Wednesday, April 21, 2010

BEDA 20: 4/20

Once again I have dropped the ball and missed a day of blogging, but I'm still writing it before I go to bed, so for me it's still 4/20/10.
And on this international (actually, it's probably more of a national thing. Maybe Canada too...) pot-smoking day, I think we all know what I'm going to talk about.

Moby Dick.
That's right. For the past few months I have been reading Moby Dick, and I can only compare the process to trying to climb a mountain that is make completely out of glass.
I say this because, normally, if I were to compare a book to climbing a mountain, each word and/or sentence would be another foothold, and slowly you would make your way through the novel one foothold at a time. However, the diction in Moby Dick is so elevated that I feel like I can never get a grip anywhere. I feel sort of shut out from the content of the book because trying to get a grasp on the vocabulary is like grabbing a pane of glass.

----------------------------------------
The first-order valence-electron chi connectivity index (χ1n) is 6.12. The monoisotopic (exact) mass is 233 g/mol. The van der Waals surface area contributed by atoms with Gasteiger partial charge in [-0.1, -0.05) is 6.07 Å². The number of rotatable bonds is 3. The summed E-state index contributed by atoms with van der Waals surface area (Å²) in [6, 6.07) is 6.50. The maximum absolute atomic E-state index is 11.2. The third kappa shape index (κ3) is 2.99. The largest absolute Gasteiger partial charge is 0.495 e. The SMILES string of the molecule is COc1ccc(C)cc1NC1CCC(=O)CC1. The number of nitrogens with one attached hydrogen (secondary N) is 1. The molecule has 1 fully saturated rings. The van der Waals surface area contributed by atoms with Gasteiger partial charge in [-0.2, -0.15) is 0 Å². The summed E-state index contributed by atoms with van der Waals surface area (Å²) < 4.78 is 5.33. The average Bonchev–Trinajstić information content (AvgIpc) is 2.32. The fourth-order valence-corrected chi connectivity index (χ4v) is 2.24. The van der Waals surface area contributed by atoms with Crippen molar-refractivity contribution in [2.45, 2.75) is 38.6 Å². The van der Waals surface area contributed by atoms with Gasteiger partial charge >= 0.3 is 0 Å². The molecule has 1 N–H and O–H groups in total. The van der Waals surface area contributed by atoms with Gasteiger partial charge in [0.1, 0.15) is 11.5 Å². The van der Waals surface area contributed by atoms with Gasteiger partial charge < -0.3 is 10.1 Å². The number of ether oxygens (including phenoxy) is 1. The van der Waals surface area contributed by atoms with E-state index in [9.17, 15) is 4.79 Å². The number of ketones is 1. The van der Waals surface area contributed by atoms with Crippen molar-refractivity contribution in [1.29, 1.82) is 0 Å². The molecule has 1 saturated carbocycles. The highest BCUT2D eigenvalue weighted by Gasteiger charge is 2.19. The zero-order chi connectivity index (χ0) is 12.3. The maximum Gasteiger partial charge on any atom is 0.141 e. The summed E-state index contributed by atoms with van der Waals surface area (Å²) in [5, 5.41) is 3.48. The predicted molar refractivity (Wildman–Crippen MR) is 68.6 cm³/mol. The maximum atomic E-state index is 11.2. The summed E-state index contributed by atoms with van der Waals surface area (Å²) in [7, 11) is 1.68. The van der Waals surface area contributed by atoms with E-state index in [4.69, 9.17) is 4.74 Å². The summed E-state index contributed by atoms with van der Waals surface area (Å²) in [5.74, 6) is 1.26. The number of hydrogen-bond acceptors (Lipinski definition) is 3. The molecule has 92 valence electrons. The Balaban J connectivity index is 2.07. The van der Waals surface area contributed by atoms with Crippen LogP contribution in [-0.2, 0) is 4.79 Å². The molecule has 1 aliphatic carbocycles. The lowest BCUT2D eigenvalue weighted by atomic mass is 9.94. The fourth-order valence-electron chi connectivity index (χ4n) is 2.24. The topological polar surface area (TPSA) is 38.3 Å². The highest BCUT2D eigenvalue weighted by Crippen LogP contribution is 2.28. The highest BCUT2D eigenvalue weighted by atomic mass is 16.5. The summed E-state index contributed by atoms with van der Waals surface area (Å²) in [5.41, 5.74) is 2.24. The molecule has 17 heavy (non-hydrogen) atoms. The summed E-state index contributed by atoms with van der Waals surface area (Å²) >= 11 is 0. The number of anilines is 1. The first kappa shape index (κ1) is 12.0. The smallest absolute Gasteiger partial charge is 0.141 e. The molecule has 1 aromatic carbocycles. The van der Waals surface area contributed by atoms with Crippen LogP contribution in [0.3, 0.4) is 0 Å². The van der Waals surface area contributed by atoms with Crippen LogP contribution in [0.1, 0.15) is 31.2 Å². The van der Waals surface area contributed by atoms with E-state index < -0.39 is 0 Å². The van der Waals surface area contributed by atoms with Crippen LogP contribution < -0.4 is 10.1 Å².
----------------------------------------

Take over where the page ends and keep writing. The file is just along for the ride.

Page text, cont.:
Does that make sense?
Note: If I were to apply this metaphor to Ulysses, it would be like climbing a mountain made of glass, then a mountain made of rock, then of alcohol, then realizing you were completely lost and possibly in another dimension.

Anyways, I'm 300 pages into Moby Dick and honestly I don't really see what the big deal is. I think this, like Ulysses, is a book that I would need to be taught or that I would need to read alongside some literary criticism to get the most out of it. Because right now it's just some dudes on a boat looking for a big whale.
Maybe as I continue to push through I'll start to understand why the book is considered by some to be the greatest American novel, but probably not.
Right now I'm stretched between four books, and Moby Dick is not winning that competition, so I don't expect to finish it anytime soon.
The four books in question are a collection of H.P. Lovecraft short stories, Nietzsche, the poetry of Pablo Neruda, and Moby Dick.
Lovecraft is winning by a mile. More on him later.

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